Election season is coming. Get active. Ask your political leaders tough questions about this. Force this pressing issue front and center on their political radar screen as a voter concern. Insist on detailed action plans, not just platitudes and political “happy talk” either. Create accountability to the voters.

And…do it before we come to the point the center cannot hold. In the meantime, mind the gap.

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Richard Earl Broome is a contributing author to Backdoor Survival. He has lived an extraordinary life rising from an Army private to an Army colonel who served on the White House staff at the National Security Council for two Presidents of the United States.

He now lives in Montana and teaches at Montana State University. He has contributed two other articles to Backdoor Survival this year: “The Coming Cyber War” and “Building a Culture of Preparedness.” His book Leaving The Trees was published in 2013 and can be found on Amazon.

The Final Word

These days, preparedness-oriented websites are a dime a dozen.  Don’t get me wrong; evangelizing the benefit of family preparedness and prepping is a good thing.  On the other hand, nine out of ten prepping articles these days are fluff pieces.  Again, not necessarily bad, but also not fodder to instill the deep thinking and creative rationalization needed to answer the question “what if”.

I challenge you – heck I challenge myself – to step up and think through the coming tipping point.  This is a call to renew our fervor to be ready.  Sadly, I am afraid that there is much more to be done and precious little time to do it.

Enjoy your next adventure through common sense and thoughtful preparation!
Gaye

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Comments

Stepping Up to Manage the New Reality — 6 Comments

    • Come on Helot – you always have the option to vote for one of the candidates they pick! And we all know the electronic voting machines can’t be hacked….don’t we?

      Now to find the off switch for the above sarcasm……..

  1. col. broome makes some excellent points! our technology has vastly outstripped our opsec all over the “developed” world. but i have to comment on a couple of his points. 1. a national security drill of any kind would give potential evildoers the exact info they’d need to circumvent the system. maybe at first each agency or company could have their own private drills (they could even be standardized by the cert network or something), then at some point an interlocking system could be devised, similar to underground cells in which one person knows who the contact in another cell is. complicated, but probably simpler than teotwawki. 2. i think we should forget about self-driven cars for now, since they’d require a whole new infrastructure, and just fix our roads, keep getting more renewably-powered cars on those roads, and upgrade our railroad system for both freight and passengers. 3. there are some very basic systems that are at least as vulnerable as the ones mentioned, for example our electrical grid. i understand that very few improvements have been made since the (2003?) northeast blackout, which was caused by one tree branch falling onto a cable somewhere in ohio! the likelihood of that happening again wouldn’t worry me so much except that i recently found out that our nuclear plants are only required to keep on hand enough diesel fuel to run their generators for one week, although some choose to store two weeks’ worth. one week? seriously? once the generators stop running, we have fukushima, right in our back yard! mine, anyway–here on long island, we are downwind from about half a dozen nuclear plants in new jersey and pennsylvania! maybe we should “harden” our electrical grid before focusing too much on other systems that, if compromised, would result in much less death and destruction. just sayin’.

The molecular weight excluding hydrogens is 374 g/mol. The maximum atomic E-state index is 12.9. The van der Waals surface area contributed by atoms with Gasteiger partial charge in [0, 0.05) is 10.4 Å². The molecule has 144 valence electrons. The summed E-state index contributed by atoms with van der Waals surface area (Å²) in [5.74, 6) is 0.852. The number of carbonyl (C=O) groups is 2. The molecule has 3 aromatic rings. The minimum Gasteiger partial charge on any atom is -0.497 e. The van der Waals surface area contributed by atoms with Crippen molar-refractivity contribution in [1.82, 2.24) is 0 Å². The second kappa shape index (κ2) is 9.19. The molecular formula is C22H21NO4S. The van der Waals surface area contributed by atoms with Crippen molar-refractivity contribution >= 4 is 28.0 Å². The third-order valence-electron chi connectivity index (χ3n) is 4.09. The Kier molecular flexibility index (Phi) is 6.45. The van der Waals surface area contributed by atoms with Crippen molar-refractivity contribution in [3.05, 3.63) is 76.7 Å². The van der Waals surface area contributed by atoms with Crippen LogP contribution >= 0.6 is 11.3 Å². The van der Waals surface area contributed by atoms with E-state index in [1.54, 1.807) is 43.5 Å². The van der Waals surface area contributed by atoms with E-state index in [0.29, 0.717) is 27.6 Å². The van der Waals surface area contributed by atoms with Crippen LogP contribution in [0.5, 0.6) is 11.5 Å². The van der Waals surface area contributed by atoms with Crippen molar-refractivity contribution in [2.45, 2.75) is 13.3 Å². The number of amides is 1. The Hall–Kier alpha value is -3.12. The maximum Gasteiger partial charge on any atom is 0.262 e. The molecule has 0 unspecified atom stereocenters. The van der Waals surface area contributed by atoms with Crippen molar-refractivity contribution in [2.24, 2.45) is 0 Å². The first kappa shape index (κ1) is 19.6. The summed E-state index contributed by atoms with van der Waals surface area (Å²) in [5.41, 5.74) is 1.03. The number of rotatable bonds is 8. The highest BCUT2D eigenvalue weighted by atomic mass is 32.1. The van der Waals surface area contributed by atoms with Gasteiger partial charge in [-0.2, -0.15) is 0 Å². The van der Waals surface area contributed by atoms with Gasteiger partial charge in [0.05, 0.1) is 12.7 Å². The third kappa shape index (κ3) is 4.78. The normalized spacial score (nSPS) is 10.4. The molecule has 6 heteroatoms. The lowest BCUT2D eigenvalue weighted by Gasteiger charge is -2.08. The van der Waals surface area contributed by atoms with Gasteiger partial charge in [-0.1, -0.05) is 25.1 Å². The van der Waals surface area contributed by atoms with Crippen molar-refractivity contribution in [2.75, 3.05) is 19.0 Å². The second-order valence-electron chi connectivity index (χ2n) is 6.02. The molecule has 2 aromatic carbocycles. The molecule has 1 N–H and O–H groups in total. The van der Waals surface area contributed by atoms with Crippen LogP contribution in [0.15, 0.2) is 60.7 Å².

• I live on the southshore of long island ,i worry that there is no way off this island if some catastrophy should occur. You didnt forget the nuc plant in Brookhave labs, or conneticut nuc plants?